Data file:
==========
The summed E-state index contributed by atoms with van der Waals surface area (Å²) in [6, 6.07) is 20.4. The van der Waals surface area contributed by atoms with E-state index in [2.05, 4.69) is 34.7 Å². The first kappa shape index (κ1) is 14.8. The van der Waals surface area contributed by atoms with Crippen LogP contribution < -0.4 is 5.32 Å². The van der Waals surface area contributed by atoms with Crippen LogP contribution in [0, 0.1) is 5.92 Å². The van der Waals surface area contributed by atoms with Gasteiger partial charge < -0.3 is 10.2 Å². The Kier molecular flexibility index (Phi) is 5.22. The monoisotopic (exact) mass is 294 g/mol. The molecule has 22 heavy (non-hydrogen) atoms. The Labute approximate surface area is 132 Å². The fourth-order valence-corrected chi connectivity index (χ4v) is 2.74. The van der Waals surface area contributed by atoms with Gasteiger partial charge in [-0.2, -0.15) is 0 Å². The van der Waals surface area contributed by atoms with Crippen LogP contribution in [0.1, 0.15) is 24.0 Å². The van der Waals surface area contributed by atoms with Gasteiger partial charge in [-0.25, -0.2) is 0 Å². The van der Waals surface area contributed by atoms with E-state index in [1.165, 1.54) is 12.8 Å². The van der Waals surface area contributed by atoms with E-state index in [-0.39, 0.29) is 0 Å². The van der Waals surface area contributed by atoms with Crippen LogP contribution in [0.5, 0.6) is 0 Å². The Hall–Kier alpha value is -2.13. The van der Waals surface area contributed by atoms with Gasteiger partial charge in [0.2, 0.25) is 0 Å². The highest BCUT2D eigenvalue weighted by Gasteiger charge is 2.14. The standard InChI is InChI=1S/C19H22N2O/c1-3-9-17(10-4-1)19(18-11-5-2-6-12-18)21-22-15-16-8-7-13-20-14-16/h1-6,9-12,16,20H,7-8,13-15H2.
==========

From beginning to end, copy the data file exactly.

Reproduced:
The summed E-state index contributed by atoms with van der Waals surface area (Å²) in [6, 6.07) is 20.4. The van der Waals surface area contributed by atoms with E-state index in [2.05, 4.69) is 34.7 Å². The first kappa shape index (κ1) is 14.8. The van der Waals surface area contributed by atoms with Crippen LogP contribution < -0.4 is 5.32 Å². The van der Waals surface area contributed by atoms with Crippen LogP contribution in [0, 0.1) is 5.92 Å². The van der Waals surface area contributed by atoms with Gasteiger partial charge < -0.3 is 10.2 Å². The Kier molecular flexibility index (Phi) is 5.22. The monoisotopic (exact) mass is 294 g/mol. The molecule has 22 heavy (non-hydrogen) atoms. The Labute approximate surface area is 132 Å². The fourth-order valence-corrected chi connectivity index (χ4v) is 2.74. The van der Waals surface area contributed by atoms with Gasteiger partial charge in [-0.2, -0.15) is 0 Å². The van der Waals surface area contributed by atoms with Crippen LogP contribution in [0.1, 0.15) is 24.0 Å². The van der Waals surface area contributed by atoms with Gasteiger partial charge in [-0.25, -0.2) is 0 Å². The van der Waals surface area contributed by atoms with E-state index in [1.165, 1.54) is 12.8 Å². The van der Waals surface area contributed by atoms with E-state index in [-0.39, 0.29) is 0 Å². The van der Waals surface area contributed by atoms with Crippen LogP contribution in [0.5, 0.6) is 0 Å². The Hall–Kier alpha value is -2.13. The van der Waals surface area contributed by atoms with Gasteiger partial charge in [0.2, 0.25) is 0 Å². The highest BCUT2D eigenvalue weighted by Gasteiger charge is 2.14. The standard InChI is InChI=1S/C19H22N2O/c1-3-9-17(10-4-1)19(18-11-5-2-6-12-18)21-22-15-16-8-7-13-20-14-16/h1-6,9-12,16,20H,7-8,13-15H2.